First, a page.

Massachusetts, well known for Plymouth Rock, where the first pilgrims landed, and the Salem witch trials, is also home to five of America's most haunted lighthouses.
The Haunted Bell
Baker's Island Light
Baker's Island Light, just six miles off the coast of Salem, home of the infamous witch trials, is reputedly haunted by a phantom foghorn bell.
This mechanized bell sounded a warning to sailors of impending danger, and rang just once, before being stuck by lightning that destroyed it. The lighthouse keeper had to go out in the storm and manually strike a hammer against the bell at precisite intervals to keep mariners safe. The bell was replaced, but the new bell repeatedly failed and the frustrated captain left his post.
Seventeen years later while visiting the lighthouse by steamer, the keeper and his fellow passengers heard the bell. After dropping a few passengers off at a nearby harbor, a waterspout suddenly rose from the sea, capsizing the boat and drowning all but a few passengers. The former keeper, who survived, believed the bell was sounding a warning.
According to legend, this bell, also destroyed by lighting, can be heard sounding the alarm even when there is no apparent danger.
The Ghost Walk
Boston Harbor Light
Boston Harbor Light on Little Brewster Island was the first lighthouse built in the pre-revolutionary war colonies. The original structure, cone shaped and first lit by candles, and later oil lamps, was destroyed by the British Army garrisoned in Boston, after colonial militiamen twice attacked it.
When the war was over, a new tower was erected, that stood 75 feet above the sea, and surprised against hurricanes, gale force winds and high seas for more than 200 years. A new Fresnel lens was installed in 1859, making Boston light visible for sixteen miles.
Little Brewster had its share of shipwrecks, though not as many as other lighthouses. Sailors still speak of a "ghost walk" several miles from the island, where the lighthouse signal can not be heard. New Englanders and others believe this area is haunted.
The Pirate Keeper
Bird Island Lighthouse
The first keeper of Bird Island Lighthouse was tagged pirate, William Moore. Moore, who fought against the English in the War of 1812, owed the government enough money to justify their banishing him to the lonely life of a lighthouse keeper.
He was assigned to Bird Island Light in 1819, taking his wife who apparently married him when he was financially prosperous. Mrs. Moore, suffering from tuberculosis and addicted to tobacco, was forbidden to leave the island, as her husband feared that once gone, she would never return.
The dampness of the lighthouse aggravated her condition, and her desperation for tobacco so distracted her that people on the mainland could hear her crories. The local doctor implored Moore to allow her tobacco, but he staunchly refused. The townspeople, disturbed by her wailing took pity on her and smuggled tobacco to her, despite fearing her husband.
When she finally died, Moore raised the distress flag, and a minister went to the island, performed the funeral rites and laid her to rest. The angry townspeople blamed Moore for her death, and he in turn blamed them for not respecting his wishes. Rumors flew that Moore murdered her and covered up the true cause of her death.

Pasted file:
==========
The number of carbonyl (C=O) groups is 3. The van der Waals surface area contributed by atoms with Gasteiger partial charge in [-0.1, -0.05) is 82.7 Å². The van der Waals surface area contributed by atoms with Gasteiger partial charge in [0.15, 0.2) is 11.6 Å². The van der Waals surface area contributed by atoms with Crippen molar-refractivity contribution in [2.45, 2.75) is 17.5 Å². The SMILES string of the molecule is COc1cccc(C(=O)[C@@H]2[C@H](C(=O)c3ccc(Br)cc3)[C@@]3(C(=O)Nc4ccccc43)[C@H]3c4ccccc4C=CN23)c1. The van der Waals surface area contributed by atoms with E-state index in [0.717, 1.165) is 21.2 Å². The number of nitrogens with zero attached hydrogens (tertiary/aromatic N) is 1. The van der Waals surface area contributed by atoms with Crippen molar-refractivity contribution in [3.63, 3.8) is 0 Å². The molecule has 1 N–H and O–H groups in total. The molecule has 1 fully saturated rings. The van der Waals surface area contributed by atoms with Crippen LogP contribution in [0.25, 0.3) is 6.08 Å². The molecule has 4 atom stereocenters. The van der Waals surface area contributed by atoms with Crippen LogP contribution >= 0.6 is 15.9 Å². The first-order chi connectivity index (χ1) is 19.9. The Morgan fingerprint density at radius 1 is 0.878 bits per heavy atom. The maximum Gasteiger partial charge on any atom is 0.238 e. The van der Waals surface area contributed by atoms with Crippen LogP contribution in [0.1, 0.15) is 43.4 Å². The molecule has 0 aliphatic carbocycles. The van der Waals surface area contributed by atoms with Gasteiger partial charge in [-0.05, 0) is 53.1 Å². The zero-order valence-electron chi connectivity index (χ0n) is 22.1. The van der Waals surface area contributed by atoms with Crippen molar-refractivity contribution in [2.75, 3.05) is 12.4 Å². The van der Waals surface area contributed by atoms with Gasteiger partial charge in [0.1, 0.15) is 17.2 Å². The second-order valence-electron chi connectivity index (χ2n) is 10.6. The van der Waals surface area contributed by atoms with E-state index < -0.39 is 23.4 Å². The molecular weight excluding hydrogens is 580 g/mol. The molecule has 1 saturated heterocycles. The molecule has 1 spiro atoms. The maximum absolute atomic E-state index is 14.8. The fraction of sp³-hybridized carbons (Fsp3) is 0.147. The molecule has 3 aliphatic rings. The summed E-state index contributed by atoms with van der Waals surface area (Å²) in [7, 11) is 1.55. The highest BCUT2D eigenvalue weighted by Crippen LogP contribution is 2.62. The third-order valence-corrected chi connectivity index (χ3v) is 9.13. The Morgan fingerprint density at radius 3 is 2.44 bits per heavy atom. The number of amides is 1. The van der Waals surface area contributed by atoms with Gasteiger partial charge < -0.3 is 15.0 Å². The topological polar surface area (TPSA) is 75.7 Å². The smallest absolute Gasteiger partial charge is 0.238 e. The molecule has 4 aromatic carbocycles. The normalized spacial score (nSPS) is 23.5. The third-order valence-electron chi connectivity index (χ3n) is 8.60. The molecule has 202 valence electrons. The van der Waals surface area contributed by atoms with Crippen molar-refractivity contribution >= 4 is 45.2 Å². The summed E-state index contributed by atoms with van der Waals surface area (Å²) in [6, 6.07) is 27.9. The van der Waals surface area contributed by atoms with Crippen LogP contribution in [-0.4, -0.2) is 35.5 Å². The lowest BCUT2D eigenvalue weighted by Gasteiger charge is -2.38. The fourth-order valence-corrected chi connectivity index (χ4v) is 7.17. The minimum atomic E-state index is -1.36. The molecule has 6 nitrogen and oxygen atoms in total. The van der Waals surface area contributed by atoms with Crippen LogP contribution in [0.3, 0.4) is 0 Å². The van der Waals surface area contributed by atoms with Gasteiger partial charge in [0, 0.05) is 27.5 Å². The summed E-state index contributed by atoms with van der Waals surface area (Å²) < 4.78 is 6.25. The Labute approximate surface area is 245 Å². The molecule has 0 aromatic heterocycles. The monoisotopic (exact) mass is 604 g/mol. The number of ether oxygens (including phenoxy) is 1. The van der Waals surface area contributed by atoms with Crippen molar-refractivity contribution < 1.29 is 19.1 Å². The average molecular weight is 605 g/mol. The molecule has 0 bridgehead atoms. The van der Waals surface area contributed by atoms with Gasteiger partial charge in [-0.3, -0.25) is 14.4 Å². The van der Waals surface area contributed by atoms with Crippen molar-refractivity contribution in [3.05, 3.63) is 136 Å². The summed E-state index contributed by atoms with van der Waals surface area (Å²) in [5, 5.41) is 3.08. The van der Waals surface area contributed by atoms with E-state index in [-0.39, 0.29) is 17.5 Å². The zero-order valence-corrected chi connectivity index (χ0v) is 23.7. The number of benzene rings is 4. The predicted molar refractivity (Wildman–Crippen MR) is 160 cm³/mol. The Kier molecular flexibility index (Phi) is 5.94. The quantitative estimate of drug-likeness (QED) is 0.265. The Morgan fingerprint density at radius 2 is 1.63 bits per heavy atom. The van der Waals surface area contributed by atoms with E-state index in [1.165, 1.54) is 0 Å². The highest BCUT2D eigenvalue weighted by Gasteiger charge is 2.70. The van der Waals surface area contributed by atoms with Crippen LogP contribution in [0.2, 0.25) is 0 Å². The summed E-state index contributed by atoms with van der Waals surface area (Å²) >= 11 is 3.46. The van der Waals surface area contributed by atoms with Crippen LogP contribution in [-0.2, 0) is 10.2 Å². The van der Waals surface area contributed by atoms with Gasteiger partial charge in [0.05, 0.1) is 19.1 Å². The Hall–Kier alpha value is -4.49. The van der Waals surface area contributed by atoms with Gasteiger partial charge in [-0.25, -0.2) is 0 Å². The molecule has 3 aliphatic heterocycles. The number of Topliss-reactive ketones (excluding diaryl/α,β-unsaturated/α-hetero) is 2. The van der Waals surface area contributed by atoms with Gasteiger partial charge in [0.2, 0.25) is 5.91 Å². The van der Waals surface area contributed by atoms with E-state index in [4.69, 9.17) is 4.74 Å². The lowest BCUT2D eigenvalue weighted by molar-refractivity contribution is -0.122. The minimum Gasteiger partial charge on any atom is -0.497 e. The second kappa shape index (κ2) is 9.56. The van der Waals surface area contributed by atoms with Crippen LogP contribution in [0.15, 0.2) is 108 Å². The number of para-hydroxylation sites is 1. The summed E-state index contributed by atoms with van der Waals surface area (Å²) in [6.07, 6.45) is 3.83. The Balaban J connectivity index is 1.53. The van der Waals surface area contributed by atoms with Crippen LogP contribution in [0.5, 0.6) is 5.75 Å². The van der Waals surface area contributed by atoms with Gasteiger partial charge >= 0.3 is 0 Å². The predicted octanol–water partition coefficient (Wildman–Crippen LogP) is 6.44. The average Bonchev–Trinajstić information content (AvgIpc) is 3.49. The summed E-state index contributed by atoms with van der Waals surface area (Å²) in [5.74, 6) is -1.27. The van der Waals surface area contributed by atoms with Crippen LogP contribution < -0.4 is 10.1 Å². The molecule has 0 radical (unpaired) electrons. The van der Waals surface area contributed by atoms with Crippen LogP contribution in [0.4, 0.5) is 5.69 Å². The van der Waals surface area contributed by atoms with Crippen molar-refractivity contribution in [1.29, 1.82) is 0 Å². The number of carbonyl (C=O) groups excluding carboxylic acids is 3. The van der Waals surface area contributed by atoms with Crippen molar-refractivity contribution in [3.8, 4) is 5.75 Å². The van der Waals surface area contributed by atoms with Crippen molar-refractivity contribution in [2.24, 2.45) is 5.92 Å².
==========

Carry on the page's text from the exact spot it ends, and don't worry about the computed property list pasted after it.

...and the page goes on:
According to legend, several of Moore's successors reported seeing an old woman's ghost, hunched over, knocking at the door late at night.
The Long Goodbye
Gurnet (Plymouth) Light
Gurnet, or Plymouth Light, America's oldest wooden lighthouse dating back to the Revolutionary War, is also one of its most haunted.
Today, the Coast Guard operates Plymouth Light, yet many believe the spirit of a former keeper's wife haunts its rooms, waiting for her husband's return.
Hannah stayed behind to tend the light while her husband went off to fight for America's Independence from Great Britain. Her neighbors not aware her standing vigil at her window every evening, waiting for her husband, who unfortunately was killed in action.
Some say Hannah still keeps her faithful vigil, briefly appearing at the window, and then quickly vanishing from sight.
Warning Cries-Nightly Shadows
Minot's Ledge Light
Minot's Ledge Light is no more than a tower that sits on a reef jutting out to sea off the coast of Scituate. The first tower leased less than a year before an angry sea claimed it.
Isaac Dunham, the first keeper at Minot's Ledge urgently warned his superiors about the lighthouse's instability to no avail, and he retired after fourteen frustrating months.
One day, Dunham's successor, John Bennett flew a flag from the lighthouse indicating he needed a ride to shore. He left his two assistants, Joe Wilson and Joe Antoine in charge, when suddenly a savage nor 'easter packing one hundred mile an hour winds attacked them. Bennett watched helplessly from shore as the storm destroyed the lighthouse, killing his two assistants.
Several fishermen reported seeing Antoine swinging from a ladder, yelling, and "Stay away!" in his native Portuguese. Subsequent keepers reported seeing shadows in the lantern room, hearing ghostly whispers at night, and hearing or feeling soft taps upon their shoulders. The two Joes used these taps to signal the end of a shift. One keeper, hearing the tapped committed suicide, and another went insane and was taken to shore in a straight jacket.
Then there are the windows … It generally takes an entire day to clean windows soiled by overhead seagulls, yet each new keeper's assistant reported the windows sparkling clean before ever reaching them.
Are these stories truth or legend? Visit one and find out.